I have two shelves filled with handouts and notes from the days I was studying engineering: one year of college prep school in Lyon, one year of computer sciences in Bordeaux, two years of Telecom engineering in Lyon, and one year of IT business, IT systems, and data science in Stockholm, all of which I will probably never read again.
It's enough content to run several blogs for years, but finding time to go through, research, and curate each page is a Herculean task. Not to mention the things I'd rather erase from my memory, like the endless mathematical demonstrations or the obsolete knowledge that will never be of any use.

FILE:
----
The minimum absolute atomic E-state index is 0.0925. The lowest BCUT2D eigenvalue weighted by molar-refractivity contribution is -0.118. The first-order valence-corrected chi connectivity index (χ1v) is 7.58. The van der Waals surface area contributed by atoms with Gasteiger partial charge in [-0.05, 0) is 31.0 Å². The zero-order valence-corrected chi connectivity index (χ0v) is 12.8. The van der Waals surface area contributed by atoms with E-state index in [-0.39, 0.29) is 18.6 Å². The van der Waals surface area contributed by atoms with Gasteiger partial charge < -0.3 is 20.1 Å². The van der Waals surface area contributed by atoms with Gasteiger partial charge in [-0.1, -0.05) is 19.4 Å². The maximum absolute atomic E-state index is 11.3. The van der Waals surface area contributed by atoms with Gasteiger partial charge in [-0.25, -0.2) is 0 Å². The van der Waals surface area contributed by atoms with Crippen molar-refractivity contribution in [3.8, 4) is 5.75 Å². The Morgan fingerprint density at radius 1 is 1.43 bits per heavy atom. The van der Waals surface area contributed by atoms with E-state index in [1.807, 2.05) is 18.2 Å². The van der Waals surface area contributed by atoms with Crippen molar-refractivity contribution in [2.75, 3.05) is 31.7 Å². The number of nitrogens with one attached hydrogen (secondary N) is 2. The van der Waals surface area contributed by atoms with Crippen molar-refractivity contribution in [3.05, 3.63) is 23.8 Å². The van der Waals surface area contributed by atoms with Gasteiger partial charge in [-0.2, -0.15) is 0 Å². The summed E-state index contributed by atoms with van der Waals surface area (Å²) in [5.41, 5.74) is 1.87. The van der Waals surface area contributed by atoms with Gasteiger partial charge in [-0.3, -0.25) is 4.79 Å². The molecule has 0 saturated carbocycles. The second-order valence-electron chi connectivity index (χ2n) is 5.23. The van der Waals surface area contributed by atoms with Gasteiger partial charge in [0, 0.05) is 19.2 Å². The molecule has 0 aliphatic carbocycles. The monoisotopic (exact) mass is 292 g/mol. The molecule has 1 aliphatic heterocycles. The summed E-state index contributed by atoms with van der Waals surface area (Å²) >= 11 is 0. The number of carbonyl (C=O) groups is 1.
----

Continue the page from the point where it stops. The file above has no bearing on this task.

About 10% of my courses are worth reading again if I consider my current position. Encyclopedian knowledge has its value, but I'm not fond of it. It helped me become who I am now, but I sometimes wonder if a return-on-investment of 10% for 5 years of college isn't overpriced.
I met great people, traveled to many places, and experienced things I wouldn't have otherwise. That, I can't deny. Time is relative, and so is the value we give it.
One way to make it all worthwhile is to write something about it, to help others make more informed decisions.